Protecting a trademark is definitely a vital thing for a business or organization to do as the trademark represents the business's or organization's offered products or services. However, in today's world where there are over 600 million websites, protecting trademarks is becoming increasingly difficult to do.
William R. Simon Jr. of the San Diego Law Firm states that the first step in protecting a trademark is to actually do comprehensive research to make sure that your trademark is unique or if similar trademarks are already being used and in what manner. This initial research step will not only insure that you yourself will not become guilty of trademark infringement, it will also insure that your trademark is unique enough to prevent infringement and also ensure that yours can be registered.
The next step is to register the trademark with the United States Patent and Trademark Office (USPTO), but before one can do that, the company or organization must first begin using the trademark. While one can file an Intent-to-Use application, one actually cannot register a trademark unless one is using it.
Once the USPTO has approved the trademark registration, the USPTO will then publish the trademark for "opposition." Publishing it for opposition gives other businesses and organizations a chance to oppose your new trademark with the claim that it infringes upon their own trademark. When others do oppose the trademark, the business or organization with the new trademark must be ready to fight the opposition claim with evidence that the trademark was well-researched and original. Businesses and organizations with a new trademark must also be ready to face a "petition to cancel registration" from another business or organization that can be submitted to the USPTO. In the event that that happens, again, the business or organization with the new trademark must be ready with evidence to defend reasons why the trademark should not be canceled. Simon also assures that it becomes increasingly difficult to cancel a trademark registration five years after trademark registration.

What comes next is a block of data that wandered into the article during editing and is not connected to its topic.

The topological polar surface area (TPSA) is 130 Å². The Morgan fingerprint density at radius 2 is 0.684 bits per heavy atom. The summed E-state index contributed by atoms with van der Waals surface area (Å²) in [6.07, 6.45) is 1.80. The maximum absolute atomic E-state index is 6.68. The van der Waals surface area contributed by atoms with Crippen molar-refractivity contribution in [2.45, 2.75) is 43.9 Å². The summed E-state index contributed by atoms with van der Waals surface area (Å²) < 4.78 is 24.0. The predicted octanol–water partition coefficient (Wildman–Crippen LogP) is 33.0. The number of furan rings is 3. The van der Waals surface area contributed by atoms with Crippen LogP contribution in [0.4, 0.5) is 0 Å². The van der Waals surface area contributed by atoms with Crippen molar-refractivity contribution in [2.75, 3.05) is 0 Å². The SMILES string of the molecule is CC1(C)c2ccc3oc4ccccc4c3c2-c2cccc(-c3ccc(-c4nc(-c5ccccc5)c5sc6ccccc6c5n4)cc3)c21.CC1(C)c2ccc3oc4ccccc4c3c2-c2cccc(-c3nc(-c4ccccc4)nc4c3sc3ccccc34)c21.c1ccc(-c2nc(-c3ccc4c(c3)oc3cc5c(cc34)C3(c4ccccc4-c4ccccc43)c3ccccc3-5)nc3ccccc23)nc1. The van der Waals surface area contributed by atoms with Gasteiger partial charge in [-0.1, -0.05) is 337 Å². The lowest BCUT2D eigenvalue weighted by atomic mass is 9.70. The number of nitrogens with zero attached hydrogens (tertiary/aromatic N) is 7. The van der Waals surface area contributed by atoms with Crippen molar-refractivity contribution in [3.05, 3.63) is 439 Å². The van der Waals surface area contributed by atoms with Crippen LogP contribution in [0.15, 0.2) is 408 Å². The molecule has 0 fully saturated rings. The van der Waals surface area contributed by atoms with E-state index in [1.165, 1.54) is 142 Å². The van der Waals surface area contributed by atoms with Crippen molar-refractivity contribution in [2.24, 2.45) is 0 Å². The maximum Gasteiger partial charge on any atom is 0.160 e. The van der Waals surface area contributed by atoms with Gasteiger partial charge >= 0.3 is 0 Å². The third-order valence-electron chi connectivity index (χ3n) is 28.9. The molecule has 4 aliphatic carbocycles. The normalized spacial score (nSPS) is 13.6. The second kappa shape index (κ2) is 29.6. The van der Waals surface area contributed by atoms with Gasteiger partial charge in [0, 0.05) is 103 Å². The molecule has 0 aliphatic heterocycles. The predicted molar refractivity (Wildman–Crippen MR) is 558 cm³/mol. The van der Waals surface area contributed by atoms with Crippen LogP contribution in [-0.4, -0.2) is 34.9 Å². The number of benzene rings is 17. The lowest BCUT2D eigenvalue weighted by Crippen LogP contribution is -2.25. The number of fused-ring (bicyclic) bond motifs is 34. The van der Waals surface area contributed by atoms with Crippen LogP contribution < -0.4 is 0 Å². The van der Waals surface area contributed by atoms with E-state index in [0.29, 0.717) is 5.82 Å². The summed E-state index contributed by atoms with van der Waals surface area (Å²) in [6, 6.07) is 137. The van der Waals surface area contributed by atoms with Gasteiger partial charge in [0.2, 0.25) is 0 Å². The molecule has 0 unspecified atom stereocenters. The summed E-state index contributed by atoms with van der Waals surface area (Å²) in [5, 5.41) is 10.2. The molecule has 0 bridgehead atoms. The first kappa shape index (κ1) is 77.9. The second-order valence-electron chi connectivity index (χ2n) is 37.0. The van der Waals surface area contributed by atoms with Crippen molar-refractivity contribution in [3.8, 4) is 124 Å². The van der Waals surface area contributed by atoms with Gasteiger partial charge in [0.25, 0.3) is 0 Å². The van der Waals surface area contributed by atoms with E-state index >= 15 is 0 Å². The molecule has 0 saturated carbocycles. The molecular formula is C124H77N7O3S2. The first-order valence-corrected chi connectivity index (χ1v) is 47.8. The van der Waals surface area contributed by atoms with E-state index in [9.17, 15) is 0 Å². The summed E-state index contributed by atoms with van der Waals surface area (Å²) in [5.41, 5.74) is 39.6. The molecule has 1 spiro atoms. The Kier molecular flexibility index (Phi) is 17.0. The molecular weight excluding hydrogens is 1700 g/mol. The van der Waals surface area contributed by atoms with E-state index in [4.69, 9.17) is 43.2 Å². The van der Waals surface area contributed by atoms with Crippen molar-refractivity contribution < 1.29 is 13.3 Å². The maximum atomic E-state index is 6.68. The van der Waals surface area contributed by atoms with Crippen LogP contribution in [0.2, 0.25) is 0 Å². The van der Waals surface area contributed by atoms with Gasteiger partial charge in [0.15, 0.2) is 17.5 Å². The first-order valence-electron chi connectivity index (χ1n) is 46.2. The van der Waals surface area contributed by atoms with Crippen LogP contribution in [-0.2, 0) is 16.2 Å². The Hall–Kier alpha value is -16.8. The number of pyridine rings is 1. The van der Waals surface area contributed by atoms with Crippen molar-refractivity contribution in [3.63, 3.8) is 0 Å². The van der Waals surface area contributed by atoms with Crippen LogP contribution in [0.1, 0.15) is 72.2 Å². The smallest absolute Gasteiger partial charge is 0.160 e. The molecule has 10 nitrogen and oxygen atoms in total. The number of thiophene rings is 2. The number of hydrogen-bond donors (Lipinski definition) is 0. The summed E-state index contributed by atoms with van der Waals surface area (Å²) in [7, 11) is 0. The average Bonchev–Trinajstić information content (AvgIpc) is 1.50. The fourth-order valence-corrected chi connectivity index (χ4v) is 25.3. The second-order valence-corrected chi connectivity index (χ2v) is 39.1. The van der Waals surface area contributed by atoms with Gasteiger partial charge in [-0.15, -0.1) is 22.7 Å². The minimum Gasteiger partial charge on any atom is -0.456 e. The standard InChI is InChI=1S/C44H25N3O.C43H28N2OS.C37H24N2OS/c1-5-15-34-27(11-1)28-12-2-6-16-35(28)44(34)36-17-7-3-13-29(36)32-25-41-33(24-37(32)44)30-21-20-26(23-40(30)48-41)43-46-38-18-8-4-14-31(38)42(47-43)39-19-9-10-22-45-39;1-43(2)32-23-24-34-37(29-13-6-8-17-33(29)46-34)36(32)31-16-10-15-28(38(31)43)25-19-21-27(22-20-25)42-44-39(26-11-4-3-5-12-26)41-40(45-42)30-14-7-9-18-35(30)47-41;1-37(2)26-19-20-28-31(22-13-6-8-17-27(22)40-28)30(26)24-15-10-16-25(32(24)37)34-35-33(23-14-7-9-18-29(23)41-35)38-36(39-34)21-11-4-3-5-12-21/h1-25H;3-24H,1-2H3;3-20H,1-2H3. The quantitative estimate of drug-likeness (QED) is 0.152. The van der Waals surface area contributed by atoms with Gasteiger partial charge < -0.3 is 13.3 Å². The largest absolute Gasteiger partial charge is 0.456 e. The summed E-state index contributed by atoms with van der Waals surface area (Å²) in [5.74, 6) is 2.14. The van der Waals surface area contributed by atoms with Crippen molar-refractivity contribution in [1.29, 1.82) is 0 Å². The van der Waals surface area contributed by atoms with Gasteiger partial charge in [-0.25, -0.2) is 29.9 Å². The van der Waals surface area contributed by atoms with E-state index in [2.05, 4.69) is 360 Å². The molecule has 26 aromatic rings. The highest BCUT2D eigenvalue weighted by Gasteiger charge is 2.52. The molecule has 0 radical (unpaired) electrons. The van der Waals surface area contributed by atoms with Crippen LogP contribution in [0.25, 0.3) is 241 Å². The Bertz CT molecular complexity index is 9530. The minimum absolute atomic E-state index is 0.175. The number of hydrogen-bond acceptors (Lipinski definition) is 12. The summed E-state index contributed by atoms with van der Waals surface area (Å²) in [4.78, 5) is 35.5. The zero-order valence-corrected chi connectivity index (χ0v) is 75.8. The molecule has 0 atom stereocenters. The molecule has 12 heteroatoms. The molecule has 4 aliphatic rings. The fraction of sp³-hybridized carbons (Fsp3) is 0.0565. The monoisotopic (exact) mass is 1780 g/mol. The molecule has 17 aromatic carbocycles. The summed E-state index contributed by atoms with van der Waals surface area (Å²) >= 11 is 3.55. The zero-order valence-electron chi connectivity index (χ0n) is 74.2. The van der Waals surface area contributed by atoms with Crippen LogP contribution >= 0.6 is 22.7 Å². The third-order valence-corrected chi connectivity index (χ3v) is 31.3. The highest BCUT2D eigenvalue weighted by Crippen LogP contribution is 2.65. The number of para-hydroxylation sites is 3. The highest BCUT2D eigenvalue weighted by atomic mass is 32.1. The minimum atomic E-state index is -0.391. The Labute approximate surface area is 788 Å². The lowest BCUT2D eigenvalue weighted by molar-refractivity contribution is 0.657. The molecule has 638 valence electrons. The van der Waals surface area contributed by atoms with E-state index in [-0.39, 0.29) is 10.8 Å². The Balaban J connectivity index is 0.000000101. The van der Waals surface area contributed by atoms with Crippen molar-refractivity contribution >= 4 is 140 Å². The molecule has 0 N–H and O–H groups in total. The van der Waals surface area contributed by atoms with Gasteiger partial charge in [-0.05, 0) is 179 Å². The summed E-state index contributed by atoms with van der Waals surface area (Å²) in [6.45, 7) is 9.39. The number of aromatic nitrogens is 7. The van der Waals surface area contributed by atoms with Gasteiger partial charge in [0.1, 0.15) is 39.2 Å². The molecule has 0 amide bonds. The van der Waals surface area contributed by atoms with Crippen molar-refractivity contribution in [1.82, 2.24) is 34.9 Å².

Another step to take to protect your own trademark is to continue to do research, on the internet and otherwise, to make sure that your own trademark is not being infringed. You also have to be ready to take legal action if you do see trademark infringement, and if you do not take legal action, you may lose your own trademark rights due to what is called "acquiescence." Also, be sure to continually use your trademark and in a consistent manner because "different types of trademark registrations protect different types of use." If you fail to use your trademark both continually and consistently, you may also lose your trademark rights due to "abandonment."
Final steps to protecting your trademark: You must inform the USPTO that you are still using your trademark between the 5th and 6th year after trademark registration. Also, between the 9th and 10th year after registration, you must also renew your trademark's registration and continue to do so after that between every 9th and 10th year.